Days after being released from jail on domestic violence charges, Jacques Dshawn Smith is now facing charges for capital murder in connection with the death of two sisters at Texas A&M University-Commerce.
Smith was believed to be the ex-boyfriend to one of the sisters, 20-year-old Abbaney Matts, and had been arrested weeks prior for aggravated assault after allegedly attacking her. At the time of the attack, Smith was prohibited from both being in direct contact with Abbaney Matts and from being in possession of a deadly weapon.
Such horrific acts are not altogether uncommon in Texas.
In 2017, 136 women were killed as a result of violence from an intimate partner in the state of Texas, according to the Texas Council on Family Violence.
Reports from the Centers for Disease Control and Prevention show that 34.5 percent of Texas women and 35.1 percent of Texas men experience violence from an intimate partner in their lifetime.
In 2016, 172,573 hotline calls were answered in the state of Texas, also according to the Texas Council on Family Violence.
One in every 10 homicides in the state of Texas is perpetuated by a man killing his current or former female intimate partner.
And these are only the cases that have been reported.
While the knowledge of domestic violence in our Texas communities is relatively well broadcasted, seeing these statistics written down as factual information proves to be sobering.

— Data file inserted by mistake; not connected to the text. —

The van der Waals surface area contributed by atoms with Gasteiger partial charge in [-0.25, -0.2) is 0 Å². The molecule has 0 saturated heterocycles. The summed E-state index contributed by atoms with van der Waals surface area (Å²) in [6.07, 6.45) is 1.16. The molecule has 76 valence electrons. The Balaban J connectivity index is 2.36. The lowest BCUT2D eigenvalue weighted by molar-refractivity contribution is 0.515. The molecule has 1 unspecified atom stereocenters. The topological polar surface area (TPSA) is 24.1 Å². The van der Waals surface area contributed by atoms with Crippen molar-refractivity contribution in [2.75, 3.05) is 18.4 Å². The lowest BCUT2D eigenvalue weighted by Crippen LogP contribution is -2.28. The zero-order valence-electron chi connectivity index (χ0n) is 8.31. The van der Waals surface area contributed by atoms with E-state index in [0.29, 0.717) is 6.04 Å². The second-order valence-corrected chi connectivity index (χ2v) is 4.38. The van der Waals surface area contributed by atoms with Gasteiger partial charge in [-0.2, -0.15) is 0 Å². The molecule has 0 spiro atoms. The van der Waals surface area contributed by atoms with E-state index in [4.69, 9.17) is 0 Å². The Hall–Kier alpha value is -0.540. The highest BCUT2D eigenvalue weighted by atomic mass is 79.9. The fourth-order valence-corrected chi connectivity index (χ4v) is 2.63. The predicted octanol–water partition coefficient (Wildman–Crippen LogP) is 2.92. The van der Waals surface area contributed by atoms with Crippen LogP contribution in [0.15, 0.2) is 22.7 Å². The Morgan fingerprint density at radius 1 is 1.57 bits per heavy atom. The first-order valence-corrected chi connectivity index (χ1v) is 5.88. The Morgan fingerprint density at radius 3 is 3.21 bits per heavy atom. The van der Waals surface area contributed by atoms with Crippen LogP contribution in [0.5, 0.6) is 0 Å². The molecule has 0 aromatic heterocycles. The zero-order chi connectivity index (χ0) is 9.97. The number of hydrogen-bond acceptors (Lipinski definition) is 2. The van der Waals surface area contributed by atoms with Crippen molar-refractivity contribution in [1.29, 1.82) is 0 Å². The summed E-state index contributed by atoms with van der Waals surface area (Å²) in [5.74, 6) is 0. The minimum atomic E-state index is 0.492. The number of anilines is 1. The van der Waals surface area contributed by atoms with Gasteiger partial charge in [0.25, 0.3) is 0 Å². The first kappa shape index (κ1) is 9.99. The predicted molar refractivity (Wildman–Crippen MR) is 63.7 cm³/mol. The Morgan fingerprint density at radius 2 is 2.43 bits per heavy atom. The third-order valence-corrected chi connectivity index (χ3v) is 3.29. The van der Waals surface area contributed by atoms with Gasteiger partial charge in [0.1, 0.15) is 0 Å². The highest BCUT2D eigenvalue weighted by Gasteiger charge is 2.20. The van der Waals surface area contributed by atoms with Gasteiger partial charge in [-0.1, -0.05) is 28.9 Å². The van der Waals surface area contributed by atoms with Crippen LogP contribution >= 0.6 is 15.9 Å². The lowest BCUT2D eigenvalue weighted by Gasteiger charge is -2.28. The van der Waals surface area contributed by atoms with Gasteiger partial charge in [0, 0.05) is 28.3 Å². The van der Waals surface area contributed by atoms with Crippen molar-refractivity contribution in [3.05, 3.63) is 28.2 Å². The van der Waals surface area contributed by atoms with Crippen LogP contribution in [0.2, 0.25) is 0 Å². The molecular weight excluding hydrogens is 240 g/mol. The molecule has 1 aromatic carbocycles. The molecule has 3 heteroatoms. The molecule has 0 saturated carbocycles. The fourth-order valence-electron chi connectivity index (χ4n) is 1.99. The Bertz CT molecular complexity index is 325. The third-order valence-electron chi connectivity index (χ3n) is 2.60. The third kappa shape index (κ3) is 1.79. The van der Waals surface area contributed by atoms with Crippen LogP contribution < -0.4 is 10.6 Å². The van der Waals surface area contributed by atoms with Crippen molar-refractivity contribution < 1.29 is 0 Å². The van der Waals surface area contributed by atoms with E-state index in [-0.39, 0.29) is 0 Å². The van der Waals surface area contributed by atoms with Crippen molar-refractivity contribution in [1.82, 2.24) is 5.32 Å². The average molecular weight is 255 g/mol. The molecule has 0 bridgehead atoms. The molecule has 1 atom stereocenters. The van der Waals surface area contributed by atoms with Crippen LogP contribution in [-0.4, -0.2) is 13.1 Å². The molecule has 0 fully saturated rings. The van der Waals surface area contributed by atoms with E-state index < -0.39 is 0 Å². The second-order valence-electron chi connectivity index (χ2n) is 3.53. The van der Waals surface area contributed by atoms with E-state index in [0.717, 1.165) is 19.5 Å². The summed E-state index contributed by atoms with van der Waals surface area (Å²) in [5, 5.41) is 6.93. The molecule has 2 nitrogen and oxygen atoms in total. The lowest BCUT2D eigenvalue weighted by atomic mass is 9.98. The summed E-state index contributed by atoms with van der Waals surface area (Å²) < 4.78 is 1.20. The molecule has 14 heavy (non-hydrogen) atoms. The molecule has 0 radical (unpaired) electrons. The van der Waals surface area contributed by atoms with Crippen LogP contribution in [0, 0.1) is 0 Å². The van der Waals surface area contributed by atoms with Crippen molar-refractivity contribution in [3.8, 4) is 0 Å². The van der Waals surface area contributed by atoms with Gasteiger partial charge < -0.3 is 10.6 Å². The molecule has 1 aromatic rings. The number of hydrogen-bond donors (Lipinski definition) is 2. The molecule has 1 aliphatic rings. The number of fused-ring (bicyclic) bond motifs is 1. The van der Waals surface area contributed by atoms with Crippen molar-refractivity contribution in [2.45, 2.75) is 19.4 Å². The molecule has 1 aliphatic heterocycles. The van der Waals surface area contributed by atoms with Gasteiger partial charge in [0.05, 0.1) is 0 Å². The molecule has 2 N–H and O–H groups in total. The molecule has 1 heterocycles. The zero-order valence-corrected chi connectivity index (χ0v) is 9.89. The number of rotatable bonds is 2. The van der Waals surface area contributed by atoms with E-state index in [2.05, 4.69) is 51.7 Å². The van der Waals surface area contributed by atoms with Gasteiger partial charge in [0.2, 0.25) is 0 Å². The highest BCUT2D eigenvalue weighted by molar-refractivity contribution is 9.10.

The killing of both Abbaney and Deja Matts reaffirms the need for comprehensive policy solutions on the issue of domestic abuse.
And in fact, something could have been done for the two Texas A&M Commerce students.
One bill protecting the survivors of domestic violence in the previous legislative session had a chance of being passed. Senate Bill 1804 would have required construction of a centralized database for domestic violence suspects.
If passed, the bill would have allowed authorities to track domestic violence suspects as they went through the bond process, notifying victims of domestic abuse when their abuser was about to be released from incarceration.
The bill had unanimous support in both the Senate and the House.
In its original form, SB 1804 was drafted by State Sen. Lois Kolkhorst (R-Brenham) with the intention of expanding the protections that law enforcement could provide victims of domestic violence, and it received wide support throughout the Texas legislature.
However, in the final week of the session, a last-minute amendment was added to SB 1804.
With two days left in the legislative session, a Democrat now infamously known for dropping a cocaine filled envelope at an Austin airport, Poncho Nevárez, added an amendment to stop the increase in fees for a radioactive waste facility.
Nevárez claimed the new amendment would have added “some economic competitive incentives” to the already widely supported bill.
When the bill arrived on the governor’s desk, it was halted and voted down.
In its original form, SB 1804 could have tangibly improved the safety measures currently in place and saved the lives of at least two women.
However, political gain stood in the way of the safety of Texas women.
If you or someone you know needs help leaving a violent relationship, contact the Noah Project at 325-676-7107 or 1-800-444-3551.